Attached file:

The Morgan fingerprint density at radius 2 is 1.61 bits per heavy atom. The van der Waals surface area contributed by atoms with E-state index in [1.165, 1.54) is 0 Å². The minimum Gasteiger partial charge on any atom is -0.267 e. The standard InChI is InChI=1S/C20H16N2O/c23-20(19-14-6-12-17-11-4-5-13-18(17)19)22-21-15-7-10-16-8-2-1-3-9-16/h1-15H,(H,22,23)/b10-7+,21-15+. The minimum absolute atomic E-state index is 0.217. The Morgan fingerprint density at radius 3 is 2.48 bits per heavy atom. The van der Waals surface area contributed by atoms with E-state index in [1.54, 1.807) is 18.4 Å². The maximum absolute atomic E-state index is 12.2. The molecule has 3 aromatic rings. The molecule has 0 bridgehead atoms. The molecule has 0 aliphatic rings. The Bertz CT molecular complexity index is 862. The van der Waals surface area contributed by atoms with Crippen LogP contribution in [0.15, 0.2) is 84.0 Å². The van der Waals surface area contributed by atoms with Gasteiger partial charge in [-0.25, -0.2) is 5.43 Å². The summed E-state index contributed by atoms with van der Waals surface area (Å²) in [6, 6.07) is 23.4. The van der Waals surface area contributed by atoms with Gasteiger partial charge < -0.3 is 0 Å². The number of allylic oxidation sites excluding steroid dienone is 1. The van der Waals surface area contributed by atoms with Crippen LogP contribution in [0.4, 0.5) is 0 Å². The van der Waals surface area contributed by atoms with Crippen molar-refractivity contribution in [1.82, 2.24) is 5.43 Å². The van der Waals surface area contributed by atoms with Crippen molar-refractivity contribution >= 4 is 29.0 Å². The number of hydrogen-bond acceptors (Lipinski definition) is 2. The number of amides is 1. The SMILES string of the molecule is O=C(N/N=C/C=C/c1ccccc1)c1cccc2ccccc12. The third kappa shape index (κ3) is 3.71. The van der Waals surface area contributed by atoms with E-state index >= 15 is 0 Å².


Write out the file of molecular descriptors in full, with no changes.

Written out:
The Morgan fingerprint density at radius 2 is 1.61 bits per heavy atom. The van der Waals surface area contributed by atoms with E-state index in [1.165, 1.54) is 0 Å². The minimum Gasteiger partial charge on any atom is -0.267 e. The standard InChI is InChI=1S/C20H16N2O/c23-20(19-14-6-12-17-11-4-5-13-18(17)19)22-21-15-7-10-16-8-2-1-3-9-16/h1-15H,(H,22,23)/b10-7+,21-15+. The minimum absolute atomic E-state index is 0.217. The Morgan fingerprint density at radius 3 is 2.48 bits per heavy atom. The van der Waals surface area contributed by atoms with E-state index in [1.54, 1.807) is 18.4 Å². The maximum absolute atomic E-state index is 12.2. The molecule has 3 aromatic rings. The molecule has 0 bridgehead atoms. The molecule has 0 aliphatic rings. The Bertz CT molecular complexity index is 862. The van der Waals surface area contributed by atoms with Crippen LogP contribution in [0.15, 0.2) is 84.0 Å². The van der Waals surface area contributed by atoms with Gasteiger partial charge in [-0.25, -0.2) is 5.43 Å². The summed E-state index contributed by atoms with van der Waals surface area (Å²) in [6, 6.07) is 23.4. The van der Waals surface area contributed by atoms with Gasteiger partial charge < -0.3 is 0 Å². The number of allylic oxidation sites excluding steroid dienone is 1. The van der Waals surface area contributed by atoms with Crippen LogP contribution in [0.4, 0.5) is 0 Å². The van der Waals surface area contributed by atoms with Crippen molar-refractivity contribution in [1.82, 2.24) is 5.43 Å². The van der Waals surface area contributed by atoms with Crippen molar-refractivity contribution >= 4 is 29.0 Å². The number of hydrogen-bond acceptors (Lipinski definition) is 2. The number of amides is 1. The SMILES string of the molecule is O=C(N/N=C/C=C/c1ccccc1)c1cccc2ccccc12. The third kappa shape index (κ3) is 3.71. The van der Waals surface area contributed by atoms with E-state index >= 15 is 0 Å².